To handle ALU flags like a real processor, we can just write to a couple of static booleans from inside the arithmetic and logical functions. The carry flag is set if the value being passed to the FixedInt constructor is larger than the max for that size. The zero flag is trivial, and the sign flag is just a test of the highest valid bit for the size. We can encapsulate the high bit test into an isNegative() method, and the overflow flag can be computed by comparing the signs of the operands and the result. With addition for example, the overflow flag should be set if the operands are the same sign, and the result is different. We can easily express this as

// inside add(x, y)
let result = new FixedInt(size, x + y);
OF = (x.isNegative() == y.isNegative())
  && (x.isNegative() != result.isNegative())

There a couple more fun hacky cases, like shifts for 64 bit integers, and recursively implementing multiplication and division, but it all tastes pretty similar to the above. I’d like to post about the FixedInt module by itself to really get into some more details in case anyone would ever want to use it for something, but that will be separate.

In the meantime, here’s the API I ended up implementing, separating it into an instantiable, immutable FixedInt class, and an ALU class for doing arithmetic and logic, and holding the status flags, but with only static methods.

The FixedInt API

class FixedInt {
  // Three different constructor signatures
  FixedInt  constructor(Number, Number, Number);
  FixedInt  constructor(Number, DataView, Number, boolean);
  FixedInt  constructor(Object);
  // Instance methods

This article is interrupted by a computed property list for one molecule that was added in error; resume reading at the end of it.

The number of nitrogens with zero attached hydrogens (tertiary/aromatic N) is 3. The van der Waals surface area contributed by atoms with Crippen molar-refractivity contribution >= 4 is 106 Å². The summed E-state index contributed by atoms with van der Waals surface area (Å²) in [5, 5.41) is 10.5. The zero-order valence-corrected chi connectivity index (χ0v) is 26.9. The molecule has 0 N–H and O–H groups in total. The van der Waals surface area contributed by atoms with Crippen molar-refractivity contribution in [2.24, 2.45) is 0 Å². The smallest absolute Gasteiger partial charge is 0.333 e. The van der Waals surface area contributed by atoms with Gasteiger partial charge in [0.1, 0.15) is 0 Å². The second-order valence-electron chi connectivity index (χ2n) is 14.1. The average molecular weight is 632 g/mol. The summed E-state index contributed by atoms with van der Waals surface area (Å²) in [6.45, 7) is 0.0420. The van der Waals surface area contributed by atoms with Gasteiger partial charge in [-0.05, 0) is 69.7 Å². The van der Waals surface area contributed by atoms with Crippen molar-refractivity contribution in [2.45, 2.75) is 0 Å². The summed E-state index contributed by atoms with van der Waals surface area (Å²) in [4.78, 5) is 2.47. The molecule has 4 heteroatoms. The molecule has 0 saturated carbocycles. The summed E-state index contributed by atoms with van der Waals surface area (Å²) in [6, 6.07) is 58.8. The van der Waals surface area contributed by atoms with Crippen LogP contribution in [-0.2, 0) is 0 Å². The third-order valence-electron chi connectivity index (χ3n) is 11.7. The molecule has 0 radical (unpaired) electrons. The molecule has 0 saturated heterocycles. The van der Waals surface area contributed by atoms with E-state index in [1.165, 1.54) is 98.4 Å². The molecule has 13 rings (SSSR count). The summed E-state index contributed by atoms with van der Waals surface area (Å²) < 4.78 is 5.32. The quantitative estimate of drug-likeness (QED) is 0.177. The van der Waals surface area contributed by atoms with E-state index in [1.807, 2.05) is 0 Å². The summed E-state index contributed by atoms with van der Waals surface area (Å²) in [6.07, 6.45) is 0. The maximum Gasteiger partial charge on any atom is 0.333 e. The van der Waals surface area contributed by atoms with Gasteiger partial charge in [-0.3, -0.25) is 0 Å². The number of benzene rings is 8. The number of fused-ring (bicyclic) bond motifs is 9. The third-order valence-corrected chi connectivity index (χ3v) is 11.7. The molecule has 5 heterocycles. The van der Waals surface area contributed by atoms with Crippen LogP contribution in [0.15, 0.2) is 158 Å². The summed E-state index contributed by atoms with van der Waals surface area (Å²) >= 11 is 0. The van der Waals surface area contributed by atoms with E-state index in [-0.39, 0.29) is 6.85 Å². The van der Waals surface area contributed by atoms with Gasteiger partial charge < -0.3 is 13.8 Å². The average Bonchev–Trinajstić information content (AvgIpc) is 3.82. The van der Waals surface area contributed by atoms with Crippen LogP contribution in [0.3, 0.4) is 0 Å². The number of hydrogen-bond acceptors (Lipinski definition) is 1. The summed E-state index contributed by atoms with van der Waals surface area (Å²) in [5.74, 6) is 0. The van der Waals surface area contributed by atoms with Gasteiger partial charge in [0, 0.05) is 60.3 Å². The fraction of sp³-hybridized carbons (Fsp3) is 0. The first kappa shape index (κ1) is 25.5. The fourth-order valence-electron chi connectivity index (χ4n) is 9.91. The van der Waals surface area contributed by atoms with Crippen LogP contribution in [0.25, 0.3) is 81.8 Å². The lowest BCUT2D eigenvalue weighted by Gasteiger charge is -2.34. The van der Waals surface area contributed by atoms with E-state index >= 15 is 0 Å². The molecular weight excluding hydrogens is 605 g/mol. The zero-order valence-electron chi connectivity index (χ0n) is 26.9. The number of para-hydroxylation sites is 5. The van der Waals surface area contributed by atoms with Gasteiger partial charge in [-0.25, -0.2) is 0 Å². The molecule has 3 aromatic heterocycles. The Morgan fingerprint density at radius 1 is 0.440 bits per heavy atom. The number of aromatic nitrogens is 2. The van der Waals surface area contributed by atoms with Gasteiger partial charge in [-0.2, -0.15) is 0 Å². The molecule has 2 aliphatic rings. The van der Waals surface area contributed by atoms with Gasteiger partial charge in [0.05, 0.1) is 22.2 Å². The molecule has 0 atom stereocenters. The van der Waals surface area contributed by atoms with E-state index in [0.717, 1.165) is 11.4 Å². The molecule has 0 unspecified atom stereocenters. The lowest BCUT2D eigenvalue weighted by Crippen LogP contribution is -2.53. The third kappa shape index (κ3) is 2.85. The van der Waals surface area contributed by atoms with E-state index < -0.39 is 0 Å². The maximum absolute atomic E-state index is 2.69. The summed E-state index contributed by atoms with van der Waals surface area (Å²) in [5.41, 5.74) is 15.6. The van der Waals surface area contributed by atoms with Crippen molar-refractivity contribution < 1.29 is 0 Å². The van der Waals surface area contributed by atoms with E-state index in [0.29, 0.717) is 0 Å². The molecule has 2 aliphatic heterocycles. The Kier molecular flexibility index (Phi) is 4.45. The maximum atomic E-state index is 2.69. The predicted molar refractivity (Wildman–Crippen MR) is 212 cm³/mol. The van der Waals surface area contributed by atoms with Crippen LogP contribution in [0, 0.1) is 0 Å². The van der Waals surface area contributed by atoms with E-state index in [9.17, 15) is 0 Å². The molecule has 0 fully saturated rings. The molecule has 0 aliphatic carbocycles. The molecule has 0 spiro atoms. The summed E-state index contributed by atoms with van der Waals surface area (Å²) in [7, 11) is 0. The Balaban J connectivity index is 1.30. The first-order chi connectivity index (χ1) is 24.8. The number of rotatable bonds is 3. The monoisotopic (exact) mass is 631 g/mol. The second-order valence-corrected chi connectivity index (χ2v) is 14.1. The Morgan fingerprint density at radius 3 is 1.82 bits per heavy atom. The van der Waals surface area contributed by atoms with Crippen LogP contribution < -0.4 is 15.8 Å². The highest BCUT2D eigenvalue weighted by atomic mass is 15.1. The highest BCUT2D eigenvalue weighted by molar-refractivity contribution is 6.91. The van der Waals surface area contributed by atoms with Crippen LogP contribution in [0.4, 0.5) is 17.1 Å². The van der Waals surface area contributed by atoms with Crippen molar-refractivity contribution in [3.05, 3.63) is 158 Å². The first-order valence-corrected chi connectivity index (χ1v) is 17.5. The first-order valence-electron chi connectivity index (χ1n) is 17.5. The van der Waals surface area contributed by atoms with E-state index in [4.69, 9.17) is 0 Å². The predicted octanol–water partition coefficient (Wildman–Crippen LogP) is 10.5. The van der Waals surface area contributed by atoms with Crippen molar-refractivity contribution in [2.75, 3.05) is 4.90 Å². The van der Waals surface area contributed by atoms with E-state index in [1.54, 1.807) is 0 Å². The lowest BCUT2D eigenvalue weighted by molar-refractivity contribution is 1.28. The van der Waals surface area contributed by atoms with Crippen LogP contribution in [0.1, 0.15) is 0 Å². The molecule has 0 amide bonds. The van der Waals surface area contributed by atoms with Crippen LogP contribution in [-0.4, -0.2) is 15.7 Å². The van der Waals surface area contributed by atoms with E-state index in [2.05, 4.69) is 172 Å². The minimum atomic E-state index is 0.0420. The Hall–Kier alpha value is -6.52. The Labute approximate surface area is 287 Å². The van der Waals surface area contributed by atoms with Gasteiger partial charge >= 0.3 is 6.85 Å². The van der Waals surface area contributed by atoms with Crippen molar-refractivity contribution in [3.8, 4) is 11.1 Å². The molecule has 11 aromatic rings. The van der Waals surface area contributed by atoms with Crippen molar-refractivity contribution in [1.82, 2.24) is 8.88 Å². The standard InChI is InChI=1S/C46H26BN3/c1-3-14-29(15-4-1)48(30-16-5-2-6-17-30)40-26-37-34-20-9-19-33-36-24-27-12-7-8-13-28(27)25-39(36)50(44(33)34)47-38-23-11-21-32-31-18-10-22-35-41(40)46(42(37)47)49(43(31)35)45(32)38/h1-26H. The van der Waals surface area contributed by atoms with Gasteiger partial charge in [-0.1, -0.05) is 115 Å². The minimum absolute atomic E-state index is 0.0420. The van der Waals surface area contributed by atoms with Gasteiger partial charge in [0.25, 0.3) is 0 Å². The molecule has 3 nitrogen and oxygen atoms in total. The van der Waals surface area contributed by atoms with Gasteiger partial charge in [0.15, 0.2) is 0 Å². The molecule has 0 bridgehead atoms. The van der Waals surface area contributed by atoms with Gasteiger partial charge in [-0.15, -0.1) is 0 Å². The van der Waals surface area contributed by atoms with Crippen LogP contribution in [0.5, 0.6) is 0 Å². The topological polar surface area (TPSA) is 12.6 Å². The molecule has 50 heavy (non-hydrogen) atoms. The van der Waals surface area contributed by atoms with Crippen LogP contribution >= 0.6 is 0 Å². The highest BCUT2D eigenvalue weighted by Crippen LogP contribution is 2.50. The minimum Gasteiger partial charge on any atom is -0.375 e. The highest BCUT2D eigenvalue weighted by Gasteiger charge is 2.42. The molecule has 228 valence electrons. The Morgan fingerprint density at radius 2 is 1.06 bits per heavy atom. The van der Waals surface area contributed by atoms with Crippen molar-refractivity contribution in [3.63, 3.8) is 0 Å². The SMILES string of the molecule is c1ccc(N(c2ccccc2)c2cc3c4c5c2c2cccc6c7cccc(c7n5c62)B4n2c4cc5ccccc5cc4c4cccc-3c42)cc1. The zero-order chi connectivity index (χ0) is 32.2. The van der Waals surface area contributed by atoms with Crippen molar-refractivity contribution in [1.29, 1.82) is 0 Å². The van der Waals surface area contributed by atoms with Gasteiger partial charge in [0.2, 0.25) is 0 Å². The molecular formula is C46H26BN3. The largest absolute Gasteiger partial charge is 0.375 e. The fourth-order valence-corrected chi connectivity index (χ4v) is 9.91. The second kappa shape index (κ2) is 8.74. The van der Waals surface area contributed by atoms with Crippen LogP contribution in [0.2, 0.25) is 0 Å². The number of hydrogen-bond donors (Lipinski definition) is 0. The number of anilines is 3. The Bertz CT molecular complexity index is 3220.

boolean    isNegative(void);
  boolean         isOdd(void);
  boolean isSafeInteger(void);
  boolean    isLessThan(FixedInt);
  boolean        equals(FixedInt);
  FixedInt        clone(void);
  FixedInt       toSize(Number);
  void         toBuffer(DataView, Number, boolean);
  Number        valueOf(void);
  String       toString(Number, boolean);

  // Read-only properties
  Number lo;
  Number hi;
  Number size;

class ALU {
  static FixedInt add(FixedInt, FixedInt);
  static FixedInt sub(FixedInt, FixedInt);
  static FixedInt mul(FixedInt, FixedInt);
  static FixedInt div(FixedInt, FixedInt);
  static FixedInt sar(FixedInt, FixedInt);
  static FixedInt shr(FixedInt, FixedInt);
  static FixedInt shl(FixedInt, FixedInt);
  static FixedInt and(FixedInt, FixedInt);
  static FixedInt xor(FixedInt, FixedInt);
  static FixedInt  or(FixedInt, FixedInt);
  static FixedInt not(FixedInt);
  static FixedInt neg(FixedInt);

  // Read-only properties
  static boolean CF;    // Carry
  static boolean OF;    // Overflow
  static boolean ZF;    // Zero
  static boolean SF;    // Sign

Aside: Operator Overloading

This is an instance where I would have liked to use operator overloading instead of having to ALU.add(x,y). In python literally everything is an object, and all operators are translated to method calls. This way you can overload + simply by implementing __add__(). With all the crazy monkey patching that javascript allows, (and even encourages,) I was surprised and disappointed to find operator overloading missing. There does seem to be at least one approach to fake operator overloading by taking advantage of implicit calls to valueOf() and toString(). This is definitely something I want to explore a little more, though the author of the linked article doesn’t recommend it. I think you could pull off some pretty cool stuff by letting an object’s valueOf push operands on a shared stack, and a setter for a “value” property dispatching to operator methods, using it as a sort of calculator. The getter for the same property would just return the computed value. The return value of valueOf() would be an integer x so that the values of x ? x are distinct for all overloaded operators ?, so the argument to set value() would be a distinct integer for each possible operation, and you could do something that looks like operator overloading by saving each result to the static FixedInt “calculator” before using it. The get value() would return a cached result, so we could do something that like

// x, y instances of overloaded class OL
OL.value = x + y;
z = OL.value;

Unfortunately, this scheme of returning the same integer from valueOf for every object and branching on the result does not allow you to overload all operators, as some values of x ? x are identical for different operations, e.g. x - x == x ^ x == 0 ∀x